A tie-in novel with Shakedown, although the two aren`t directly connected, but is it a winner?

PLOT: The colony world of Raghi is the key to a Sontaran ambush over the Rutan host. Unfortunately, illness is wiping out the lower classes and their plan threatens to destroy the cosmos. A bit clichéd really; a shame.

THE DOCTOR: Poorly written coming across as bland and generic; a shame given that David McIntee`s strengths are usually in his characterisation.

COMPANION: Much better is Turlough, his background is expanded upon, without spoiling the revelations that follow in Planet Of Fire, and his strengths are utilised well.

VILLAINS: The Sontarans are really used well here, comparisons are drawn between them and humans, giving them some sort of reader identification. The Rutan though are even better, given that they are often overshadowed by the Sontarans; here they are seen to be acting as a singular entity with similair aims.

OVERALL: Whilst the storyline is somewhat straightforward and the writing doesn`t exactly grab you, the characterisation is by and large the books selling point. Just don`t read it with high expectations though, you might be disappointed. 6/10.

A Review by Finn Clark 1/5/02

This ain't a popular book. Even David McIntee slags it off, but personally I've always liked it. It might not be the fast-paced space opera o' shootouts and spaceships that the author's introduction thinks it is, but that doesn't mean it can't have other charms. In my opinion, McIntee's literary experiments generally haven't worked. Autumn Mist goes nowhere, Mission Impractical ain't funny, Bullet Time isn't much of anything, etc. However that doesn't mean incidental pleasures can't be squeezed out along the way (and besides, experimentation is a Good Thing, if only on general principles).

My first reaction: bad prose, bad prose! Dear God. It's like drowning in quicksand. Thankfully it soon improves, but not before I've had to backtrack several times to understand what's going on.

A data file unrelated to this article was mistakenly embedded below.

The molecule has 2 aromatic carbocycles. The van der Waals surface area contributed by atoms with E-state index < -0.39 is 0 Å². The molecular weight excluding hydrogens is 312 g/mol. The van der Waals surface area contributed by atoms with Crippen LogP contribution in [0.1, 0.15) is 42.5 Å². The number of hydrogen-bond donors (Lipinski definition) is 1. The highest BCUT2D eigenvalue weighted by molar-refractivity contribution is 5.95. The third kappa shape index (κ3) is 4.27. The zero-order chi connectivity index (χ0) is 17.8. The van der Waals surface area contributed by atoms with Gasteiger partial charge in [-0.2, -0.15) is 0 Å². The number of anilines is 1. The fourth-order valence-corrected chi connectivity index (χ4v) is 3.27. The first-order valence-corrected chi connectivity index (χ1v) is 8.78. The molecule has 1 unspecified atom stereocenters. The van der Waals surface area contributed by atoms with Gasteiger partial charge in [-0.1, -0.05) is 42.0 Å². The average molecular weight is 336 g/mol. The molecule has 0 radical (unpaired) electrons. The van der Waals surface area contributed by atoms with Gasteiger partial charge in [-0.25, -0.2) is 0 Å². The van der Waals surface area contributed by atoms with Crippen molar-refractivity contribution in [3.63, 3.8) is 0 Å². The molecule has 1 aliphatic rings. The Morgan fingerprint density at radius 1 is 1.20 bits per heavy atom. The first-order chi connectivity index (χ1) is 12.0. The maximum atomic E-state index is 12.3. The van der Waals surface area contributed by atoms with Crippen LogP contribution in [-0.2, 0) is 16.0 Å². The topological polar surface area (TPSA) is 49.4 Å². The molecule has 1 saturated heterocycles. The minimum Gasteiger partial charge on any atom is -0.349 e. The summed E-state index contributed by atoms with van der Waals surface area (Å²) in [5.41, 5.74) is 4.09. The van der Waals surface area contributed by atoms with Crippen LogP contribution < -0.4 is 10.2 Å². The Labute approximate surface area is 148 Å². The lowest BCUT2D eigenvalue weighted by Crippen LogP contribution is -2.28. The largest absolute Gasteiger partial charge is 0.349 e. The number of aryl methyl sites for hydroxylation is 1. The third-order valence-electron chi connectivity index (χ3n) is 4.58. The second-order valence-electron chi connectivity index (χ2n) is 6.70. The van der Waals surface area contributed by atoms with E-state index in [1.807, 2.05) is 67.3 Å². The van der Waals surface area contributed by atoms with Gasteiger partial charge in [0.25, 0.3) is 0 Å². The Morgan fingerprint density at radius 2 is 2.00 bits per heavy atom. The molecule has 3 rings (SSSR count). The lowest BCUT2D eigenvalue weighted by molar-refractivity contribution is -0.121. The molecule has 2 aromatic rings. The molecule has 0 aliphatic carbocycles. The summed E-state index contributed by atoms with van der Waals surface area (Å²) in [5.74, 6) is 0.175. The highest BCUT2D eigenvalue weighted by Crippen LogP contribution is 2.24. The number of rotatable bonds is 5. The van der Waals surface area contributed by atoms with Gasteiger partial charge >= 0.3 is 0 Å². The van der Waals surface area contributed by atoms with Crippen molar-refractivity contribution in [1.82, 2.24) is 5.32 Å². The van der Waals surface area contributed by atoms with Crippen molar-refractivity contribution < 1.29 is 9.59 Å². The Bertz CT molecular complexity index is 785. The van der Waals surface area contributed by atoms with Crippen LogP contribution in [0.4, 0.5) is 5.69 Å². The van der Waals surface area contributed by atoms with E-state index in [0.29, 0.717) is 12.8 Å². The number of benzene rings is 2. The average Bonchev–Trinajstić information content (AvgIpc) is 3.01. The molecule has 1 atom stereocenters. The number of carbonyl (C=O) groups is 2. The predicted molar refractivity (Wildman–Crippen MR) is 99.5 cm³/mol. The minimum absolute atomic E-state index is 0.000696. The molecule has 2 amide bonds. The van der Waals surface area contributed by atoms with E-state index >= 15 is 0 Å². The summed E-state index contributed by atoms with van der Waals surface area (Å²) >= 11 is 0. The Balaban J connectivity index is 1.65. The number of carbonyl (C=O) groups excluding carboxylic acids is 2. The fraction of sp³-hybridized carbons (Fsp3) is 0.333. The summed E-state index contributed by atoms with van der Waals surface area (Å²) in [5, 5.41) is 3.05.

The plot's also a bit lackadaisical. The first half involves lots of running around, while the second half sees the Doctor and his friends mostly standing on the sidelines while the Sontarans and Rutans kick hell out of each other. I can see why some found this boring, but even on a second read I enjoyed it. Here's some good things that saved the book for me:

  1. The Sontarans have never been portrayed better - no, not even by Lance in The Infinity Doctors. This was the first Sontaran novel and McIntee goes all-out creating Sontaran background - castes, uniforms, genetic engineering, etc. He even includes a helpful appendix at the back for the benefit of future authors. These are heavy, oily, stamping evil bastards with lots of stage presence. Sontarans have never been my favourite monsters, but here I thought they worked well.
  2. The regulars are fairly good, too. Davison's no worse than in most other books, while Turlough is terrific. It's his best portrayal in the books to date, though admittedly there isn't much competition for this title. Sometimes his thought processes are a little clumping, but that's a problem for everyone in Lords of the Storm so one simply learns to live with it. He's Avon from Blake's Seven, basically. We also learn a bit about Trion - and it doesn't sound like a particularly nice place.
  3. The planet. McIntee's Oriental settings (Shadow of Weng-Chiang, Bullet Time) bored the arse off me, but I was really drawn in by this Indian one. It's probably a personal thing since I've seen people complain about precisely this aspect of the book, but for me it was a big plus.
The Sontarans' plan is actually quite clever. The book sensibly starts off with the potato-heads killing lots of people, which grabbed my attention and settled me down happily. I couldn't read this in long stretches for some reason, but definitely enjoyed the short snatches I ended up grabbing here and there. It's not a particularly accomplished book and it's certainly not stylish, but on the straightforward level of monsters doing bad stuff, I had fun with it.